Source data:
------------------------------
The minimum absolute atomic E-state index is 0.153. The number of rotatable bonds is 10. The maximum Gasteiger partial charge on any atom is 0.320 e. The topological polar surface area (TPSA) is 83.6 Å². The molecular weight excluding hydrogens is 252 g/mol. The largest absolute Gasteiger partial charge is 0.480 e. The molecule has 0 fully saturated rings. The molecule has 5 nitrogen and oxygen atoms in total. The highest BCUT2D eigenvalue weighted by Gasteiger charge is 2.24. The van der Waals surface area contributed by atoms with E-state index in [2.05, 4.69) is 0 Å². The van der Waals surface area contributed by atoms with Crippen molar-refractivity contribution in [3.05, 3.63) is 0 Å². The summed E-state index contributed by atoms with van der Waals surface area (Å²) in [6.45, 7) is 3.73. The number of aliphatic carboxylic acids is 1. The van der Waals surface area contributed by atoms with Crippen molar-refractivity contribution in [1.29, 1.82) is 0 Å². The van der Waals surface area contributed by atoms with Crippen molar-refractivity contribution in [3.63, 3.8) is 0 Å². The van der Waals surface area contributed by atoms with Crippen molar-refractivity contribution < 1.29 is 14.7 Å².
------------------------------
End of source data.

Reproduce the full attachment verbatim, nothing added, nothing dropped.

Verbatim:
The minimum absolute atomic E-state index is 0.153. The number of rotatable bonds is 10. The maximum Gasteiger partial charge on any atom is 0.320 e. The topological polar surface area (TPSA) is 83.6 Å². The molecular weight excluding hydrogens is 252 g/mol. The largest absolute Gasteiger partial charge is 0.480 e. The molecule has 0 fully saturated rings. The molecule has 5 nitrogen and oxygen atoms in total. The highest BCUT2D eigenvalue weighted by Gasteiger charge is 2.24. The van der Waals surface area contributed by atoms with E-state index in [2.05, 4.69) is 0 Å². The van der Waals surface area contributed by atoms with Crippen molar-refractivity contribution in [3.05, 3.63) is 0 Å². The summed E-state index contributed by atoms with van der Waals surface area (Å²) in [6.45, 7) is 3.73. The number of aliphatic carboxylic acids is 1. The van der Waals surface area contributed by atoms with Crippen molar-refractivity contribution in [1.29, 1.82) is 0 Å². The van der Waals surface area contributed by atoms with Crippen molar-refractivity contribution in [3.63, 3.8) is 0 Å². The van der Waals surface area contributed by atoms with Crippen molar-refractivity contribution < 1.29 is 14.7 Å².